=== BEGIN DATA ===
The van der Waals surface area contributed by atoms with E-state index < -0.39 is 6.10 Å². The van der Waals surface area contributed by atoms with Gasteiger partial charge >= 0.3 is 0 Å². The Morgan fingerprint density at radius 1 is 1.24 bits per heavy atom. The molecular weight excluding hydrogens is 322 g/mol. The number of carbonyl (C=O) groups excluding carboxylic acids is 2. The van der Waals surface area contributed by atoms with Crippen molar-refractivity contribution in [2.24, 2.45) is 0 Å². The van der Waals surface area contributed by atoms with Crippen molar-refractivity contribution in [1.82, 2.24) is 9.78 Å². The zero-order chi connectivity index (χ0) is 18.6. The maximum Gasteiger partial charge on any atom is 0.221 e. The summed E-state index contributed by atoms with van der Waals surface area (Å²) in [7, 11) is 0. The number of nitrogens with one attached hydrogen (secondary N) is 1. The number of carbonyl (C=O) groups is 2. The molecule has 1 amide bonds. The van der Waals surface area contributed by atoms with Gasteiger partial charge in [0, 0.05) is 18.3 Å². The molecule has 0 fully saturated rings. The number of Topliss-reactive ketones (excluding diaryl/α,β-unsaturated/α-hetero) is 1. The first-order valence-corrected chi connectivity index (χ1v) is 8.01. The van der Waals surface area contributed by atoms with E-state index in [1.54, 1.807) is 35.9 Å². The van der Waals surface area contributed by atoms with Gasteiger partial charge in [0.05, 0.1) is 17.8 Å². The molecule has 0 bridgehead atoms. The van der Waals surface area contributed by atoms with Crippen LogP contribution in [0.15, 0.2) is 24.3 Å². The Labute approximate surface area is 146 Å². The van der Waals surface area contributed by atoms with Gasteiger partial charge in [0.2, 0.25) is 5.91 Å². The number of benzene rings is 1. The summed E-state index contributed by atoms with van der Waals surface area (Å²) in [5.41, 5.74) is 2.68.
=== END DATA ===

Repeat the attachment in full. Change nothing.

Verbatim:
The van der Waals surface area contributed by atoms with E-state index < -0.39 is 6.10 Å². The van der Waals surface area contributed by atoms with Gasteiger partial charge >= 0.3 is 0 Å². The Morgan fingerprint density at radius 1 is 1.24 bits per heavy atom. The molecular weight excluding hydrogens is 322 g/mol. The number of carbonyl (C=O) groups excluding carboxylic acids is 2. The van der Waals surface area contributed by atoms with Crippen molar-refractivity contribution in [2.24, 2.45) is 0 Å². The van der Waals surface area contributed by atoms with Crippen molar-refractivity contribution in [1.82, 2.24) is 9.78 Å². The zero-order chi connectivity index (χ0) is 18.6. The maximum Gasteiger partial charge on any atom is 0.221 e. The summed E-state index contributed by atoms with van der Waals surface area (Å²) in [7, 11) is 0. The number of nitrogens with one attached hydrogen (secondary N) is 1. The number of carbonyl (C=O) groups is 2. The molecule has 1 amide bonds. The van der Waals surface area contributed by atoms with Gasteiger partial charge in [0, 0.05) is 18.3 Å². The molecule has 0 fully saturated rings. The number of Topliss-reactive ketones (excluding diaryl/α,β-unsaturated/α-hetero) is 1. The first-order valence-corrected chi connectivity index (χ1v) is 8.01. The van der Waals surface area contributed by atoms with E-state index in [1.54, 1.807) is 35.9 Å². The van der Waals surface area contributed by atoms with Gasteiger partial charge in [0.05, 0.1) is 17.8 Å². The molecule has 0 bridgehead atoms. The van der Waals surface area contributed by atoms with Crippen LogP contribution in [0.15, 0.2) is 24.3 Å². The Labute approximate surface area is 146 Å². The van der Waals surface area contributed by atoms with Gasteiger partial charge in [0.2, 0.25) is 5.91 Å². The number of benzene rings is 1. The summed E-state index contributed by atoms with van der Waals surface area (Å²) in [5.41, 5.74) is 2.68.